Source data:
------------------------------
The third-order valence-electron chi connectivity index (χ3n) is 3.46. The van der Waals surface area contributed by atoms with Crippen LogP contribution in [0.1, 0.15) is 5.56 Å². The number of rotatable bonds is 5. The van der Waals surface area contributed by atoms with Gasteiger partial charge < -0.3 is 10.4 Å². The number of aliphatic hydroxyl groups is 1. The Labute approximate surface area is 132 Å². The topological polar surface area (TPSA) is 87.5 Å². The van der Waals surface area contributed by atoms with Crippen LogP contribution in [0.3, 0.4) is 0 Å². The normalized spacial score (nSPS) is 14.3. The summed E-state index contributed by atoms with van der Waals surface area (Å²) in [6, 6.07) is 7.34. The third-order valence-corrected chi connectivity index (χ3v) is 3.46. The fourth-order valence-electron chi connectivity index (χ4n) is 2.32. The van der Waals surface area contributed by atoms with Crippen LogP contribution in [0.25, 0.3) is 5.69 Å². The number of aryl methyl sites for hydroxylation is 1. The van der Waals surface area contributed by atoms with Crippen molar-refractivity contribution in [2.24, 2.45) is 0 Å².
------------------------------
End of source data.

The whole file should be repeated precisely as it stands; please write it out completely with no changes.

The third-order valence-electron chi connectivity index (χ3n) is 3.46. The van der Waals surface area contributed by atoms with Crippen LogP contribution in [0.1, 0.15) is 5.56 Å². The number of rotatable bonds is 5. The van der Waals surface area contributed by atoms with Gasteiger partial charge < -0.3 is 10.4 Å². The number of aliphatic hydroxyl groups is 1. The Labute approximate surface area is 132 Å². The topological polar surface area (TPSA) is 87.5 Å². The van der Waals surface area contributed by atoms with Crippen LogP contribution in [0.3, 0.4) is 0 Å². The normalized spacial score (nSPS) is 14.3. The summed E-state index contributed by atoms with van der Waals surface area (Å²) in [6, 6.07) is 7.34. The third-order valence-corrected chi connectivity index (χ3v) is 3.46. The fourth-order valence-electron chi connectivity index (χ4n) is 2.32. The van der Waals surface area contributed by atoms with Crippen LogP contribution in [0.25, 0.3) is 5.69 Å². The number of aryl methyl sites for hydroxylation is 1. The van der Waals surface area contributed by atoms with Crippen molar-refractivity contribution in [2.24, 2.45) is 0 Å².